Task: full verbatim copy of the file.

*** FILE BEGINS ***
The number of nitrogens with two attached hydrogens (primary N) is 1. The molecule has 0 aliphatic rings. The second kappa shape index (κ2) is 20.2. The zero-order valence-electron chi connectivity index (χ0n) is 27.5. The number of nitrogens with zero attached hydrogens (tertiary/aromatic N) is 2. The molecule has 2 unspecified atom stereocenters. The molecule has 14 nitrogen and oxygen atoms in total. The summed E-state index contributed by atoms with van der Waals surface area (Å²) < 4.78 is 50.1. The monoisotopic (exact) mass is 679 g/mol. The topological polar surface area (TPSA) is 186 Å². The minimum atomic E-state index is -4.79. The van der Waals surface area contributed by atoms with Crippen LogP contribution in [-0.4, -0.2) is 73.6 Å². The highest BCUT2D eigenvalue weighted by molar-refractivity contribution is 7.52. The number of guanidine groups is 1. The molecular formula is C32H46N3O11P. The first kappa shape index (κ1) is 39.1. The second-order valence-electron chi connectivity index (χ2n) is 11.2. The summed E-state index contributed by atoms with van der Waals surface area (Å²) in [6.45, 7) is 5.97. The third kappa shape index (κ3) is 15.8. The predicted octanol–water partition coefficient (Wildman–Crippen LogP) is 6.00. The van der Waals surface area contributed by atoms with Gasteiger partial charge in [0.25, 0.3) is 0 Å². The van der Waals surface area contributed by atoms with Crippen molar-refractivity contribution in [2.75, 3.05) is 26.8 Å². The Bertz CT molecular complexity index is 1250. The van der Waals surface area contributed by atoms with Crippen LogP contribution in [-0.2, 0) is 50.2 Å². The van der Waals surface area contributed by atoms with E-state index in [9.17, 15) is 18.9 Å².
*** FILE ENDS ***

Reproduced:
The number of nitrogens with two attached hydrogens (primary N) is 1. The molecule has 0 aliphatic rings. The second kappa shape index (κ2) is 20.2. The zero-order valence-electron chi connectivity index (χ0n) is 27.5. The number of nitrogens with zero attached hydrogens (tertiary/aromatic N) is 2. The molecule has 2 unspecified atom stereocenters. The molecule has 14 nitrogen and oxygen atoms in total. The summed E-state index contributed by atoms with van der Waals surface area (Å²) < 4.78 is 50.1. The monoisotopic (exact) mass is 679 g/mol. The topological polar surface area (TPSA) is 186 Å². The minimum atomic E-state index is -4.79. The van der Waals surface area contributed by atoms with Crippen LogP contribution in [-0.4, -0.2) is 73.6 Å². The highest BCUT2D eigenvalue weighted by molar-refractivity contribution is 7.52. The number of guanidine groups is 1. The molecular formula is C32H46N3O11P. The first kappa shape index (κ1) is 39.1. The second-order valence-electron chi connectivity index (χ2n) is 11.2. The summed E-state index contributed by atoms with van der Waals surface area (Å²) in [6.45, 7) is 5.97. The third kappa shape index (κ3) is 15.8. The predicted octanol–water partition coefficient (Wildman–Crippen LogP) is 6.00. The van der Waals surface area contributed by atoms with Gasteiger partial charge in [0.25, 0.3) is 0 Å². The van der Waals surface area contributed by atoms with Crippen molar-refractivity contribution in [2.75, 3.05) is 26.8 Å². The Bertz CT molecular complexity index is 1250. The van der Waals surface area contributed by atoms with Crippen LogP contribution in [-0.2, 0) is 50.2 Å². The van der Waals surface area contributed by atoms with E-state index in [9.17, 15) is 18.9 Å².